Stanford Cardinal Men’s Basketball Podcast: After beating OSU, can Cardinal get back on track again vs. Ducks tonight?

Photo credit: @StanfordMBB

By Matt Harrington

PALO ALTO–The Stanford Cardinal (12-11) started this two-game homestand with a win past the Oregon State Beavers (11-10) 80-71. Stanford head coach Jerod Haase came into the game last Thursday with some expectations. It had been some time since the Cardinal won a ball game dropping three straight and winning five straight before the skid. The thing that Haase is trying to teach his players is that when you have a big lead hold onto it and put on the gas.

There was a point in the game that it was 56-48 and it looked like Oregon State was going to be let back into that game, but Stanford battled and kept the game going wire to wire. That was a big win for them Thursday against the Beavers, they got loses in UCLA and USC in the Southland. They had to right the ship in a hurry after OSU ran off two 9-0 scores, but the Cardinal got back their lead up to 1 with three minutes left after Kezie Okpqala’s floater shot.

Matt Harrington does the Stanford Cardinal Podcasts each week and Joey Friedman has coverage of tonight’s Oregon-Stanford game at



Big Game aftermath: Cal, Dykes have a lot of work to do

By Morris Phillips

The 116th Big Game needed to be Cal’s last stand, their final opportunity—win or lose–to show that their football program was headed in the right direction with major improvement coming in 2014.

Instead, the Bears suffered the worst loss in Big Game history, allowing a Stanford-record 42 points in the first half alone.  Combined with Oregon’s loss to Arizona, Cal found itself trapped in the Cardinal’s big moment with nowhere to go until the final horn sounded.

Talk about a violent manner in which to swing an Axe.  According to Coach Sonny Dykes, his program is currently under reconstruction, in large part due to what transpired on Saturday at Stanford Stadium.

“Actually, we’re going to learn how to pick up our locker room.  We’re… going to learn how to go class. We’re going to fix our graduation rates, graduate.  We are going to appreciate being a Cal student, be supportive of other Cal students.  We’re going to get faster, stronger in the weight room.  We’re going to get bigger and improve our diet.  We’re going to be more committed to getting sleep, rest, recovery.  We’re going to learn how to play on offense and defense,” Dykes said.

Less than a year after accepting the job at Berkeley, Dykes admitted that he’s starting over.  And typically, that means there’s nowhere to go but up.  But when you hit rock bottom this hard, typical doesn’t apply.  When asked who among his staff would return next season, Dykes was brutally honest.

“I’ll take a look at it all,” Dykes said.  “I can’t guarantee I’ll be back next season.”

Given the millions of dollars invested in Dykes, former coach Jeff Tedford and the rebuilt Memorial Stadium, don’t expect Dykes to go anywhere but back to work.  Cal can’t afford to start over like they did in 2001 when Tom Holmoe was shown the door after a one-win season. In fact, Dykes said that process would begin soon after the bus ride back to Berkeley, saying that it couldn’t wait until Sunday afternoon or Monday to commence.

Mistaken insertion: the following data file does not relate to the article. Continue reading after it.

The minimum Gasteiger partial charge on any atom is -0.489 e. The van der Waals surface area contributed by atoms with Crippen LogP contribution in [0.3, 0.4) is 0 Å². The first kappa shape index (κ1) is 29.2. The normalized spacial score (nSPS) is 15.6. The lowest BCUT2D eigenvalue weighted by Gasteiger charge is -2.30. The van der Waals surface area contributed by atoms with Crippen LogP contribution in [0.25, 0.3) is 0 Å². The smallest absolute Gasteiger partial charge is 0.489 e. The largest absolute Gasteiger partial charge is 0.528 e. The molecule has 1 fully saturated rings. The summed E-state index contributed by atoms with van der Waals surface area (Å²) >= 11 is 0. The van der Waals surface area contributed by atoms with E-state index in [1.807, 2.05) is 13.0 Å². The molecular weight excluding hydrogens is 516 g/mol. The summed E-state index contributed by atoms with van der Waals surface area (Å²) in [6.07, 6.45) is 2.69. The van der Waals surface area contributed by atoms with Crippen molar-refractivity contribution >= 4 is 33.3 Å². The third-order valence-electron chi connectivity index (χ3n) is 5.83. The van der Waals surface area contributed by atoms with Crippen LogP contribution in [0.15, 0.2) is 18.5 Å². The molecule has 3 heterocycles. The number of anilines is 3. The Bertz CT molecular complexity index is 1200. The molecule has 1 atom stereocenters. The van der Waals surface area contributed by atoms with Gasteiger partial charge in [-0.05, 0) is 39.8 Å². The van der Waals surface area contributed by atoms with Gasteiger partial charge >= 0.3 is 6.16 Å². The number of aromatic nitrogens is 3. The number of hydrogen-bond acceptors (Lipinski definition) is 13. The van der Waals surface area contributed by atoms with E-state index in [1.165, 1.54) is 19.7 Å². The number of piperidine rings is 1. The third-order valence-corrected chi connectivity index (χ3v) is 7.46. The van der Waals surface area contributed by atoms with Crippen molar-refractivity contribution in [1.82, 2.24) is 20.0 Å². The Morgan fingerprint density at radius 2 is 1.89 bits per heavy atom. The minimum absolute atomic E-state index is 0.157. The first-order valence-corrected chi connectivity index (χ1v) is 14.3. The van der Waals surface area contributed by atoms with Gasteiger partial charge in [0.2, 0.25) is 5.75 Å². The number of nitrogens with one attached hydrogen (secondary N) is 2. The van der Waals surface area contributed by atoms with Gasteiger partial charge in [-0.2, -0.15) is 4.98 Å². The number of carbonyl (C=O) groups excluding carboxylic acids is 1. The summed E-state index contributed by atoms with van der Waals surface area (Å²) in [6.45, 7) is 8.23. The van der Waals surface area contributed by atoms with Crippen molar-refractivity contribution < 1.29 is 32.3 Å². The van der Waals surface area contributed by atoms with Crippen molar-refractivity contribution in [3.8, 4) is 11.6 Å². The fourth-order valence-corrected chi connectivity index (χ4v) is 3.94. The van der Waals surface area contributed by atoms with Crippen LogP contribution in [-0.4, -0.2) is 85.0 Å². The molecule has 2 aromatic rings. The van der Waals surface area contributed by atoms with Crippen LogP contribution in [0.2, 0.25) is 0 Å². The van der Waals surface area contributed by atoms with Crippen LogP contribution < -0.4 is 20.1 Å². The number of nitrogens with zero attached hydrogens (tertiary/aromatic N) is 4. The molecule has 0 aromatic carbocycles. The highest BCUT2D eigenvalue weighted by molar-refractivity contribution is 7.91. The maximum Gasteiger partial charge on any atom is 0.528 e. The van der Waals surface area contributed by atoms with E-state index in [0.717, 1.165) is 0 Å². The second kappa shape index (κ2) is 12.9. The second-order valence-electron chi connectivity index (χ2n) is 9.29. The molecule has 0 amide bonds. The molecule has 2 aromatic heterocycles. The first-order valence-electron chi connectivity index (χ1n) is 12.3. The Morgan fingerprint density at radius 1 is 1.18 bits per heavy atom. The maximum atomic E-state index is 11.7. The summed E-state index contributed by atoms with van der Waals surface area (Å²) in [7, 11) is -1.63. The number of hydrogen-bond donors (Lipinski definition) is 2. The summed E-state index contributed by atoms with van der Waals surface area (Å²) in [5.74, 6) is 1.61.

The Bears came into Saturday’s game knowing that Stanford’s physical attack could embarrass them as it had other opponents.  So Dykes and the Cal defense loaded up to stop to run only to see Stanford take to the air and take advantage of the Bears’ young secondary.  The transition for the Cardinal was seamless as star receiver Ty Montgomery racked up five touchdowns and the Stanford offense over 600 yards.

The highlights—seen by far more than the 50,000 in the stadium and those that sat through the broadcast buried deep in the recesses of expanded cable—were noticeable for the lengthy plays produced by Stanford with Cal players trailing in their wake.  Not only has Cal sunk this low, but at the same time, hated rival Stanford has reached its zenith, possibly on its way to back-to-back Rose Bowl appearances, and all of that was neatly summed up in a brief video package of Cal quarterback Jared Goff taking hits and Montgomery running into the end zone.

When you take into account that 17 and 18-year olds have short attention spans, watch television and are impressionable, you start to get a sense of what a win-win the whole afternoon was for Stanford, and just the opposite for Cal.

First, Dykes and the Bears have to learn from their mistakes and improve.  The Cal depth chart this season was littered with inexperienced first-and-second year players even before numerous injuries robbed the team of its veteran players.  In a Pac-12 conference that’s bigger than it’s ever been and likely more talent-heavy than it’s ever been, the combination proved to be pure disaster for Cal.

In addition, Dykes’ Bear Raid system is a high-risk operation with its spread sets and frequent passing. But it’s not anything new to opposing coaches and defenses.  Repeatedly, those defenses bent but didn’t break against Cal, by dialing up pressure that Cal’s offensive line, labeled as lacking physicality by even its’ own coaches, couldn’t withstand.  On Saturday, the Bears were awful on third-down, failing to convert on 11 of 13 opportunities.  If the Bear Raid can’t gain rhythm, can’t stay on the field and wear on opposing defenses, little if anything is realized.

In summary, Cal’s got a long way to go.  Dykes appears forthright and committed, but he needs help from his players and coaching staff.  Even with all the pluses afforded Cal through the university and athletic department, it won’t be easy, and it won’t be any less lengthy a process given that the competition in the Pac-12 is as steep as it’s ever been.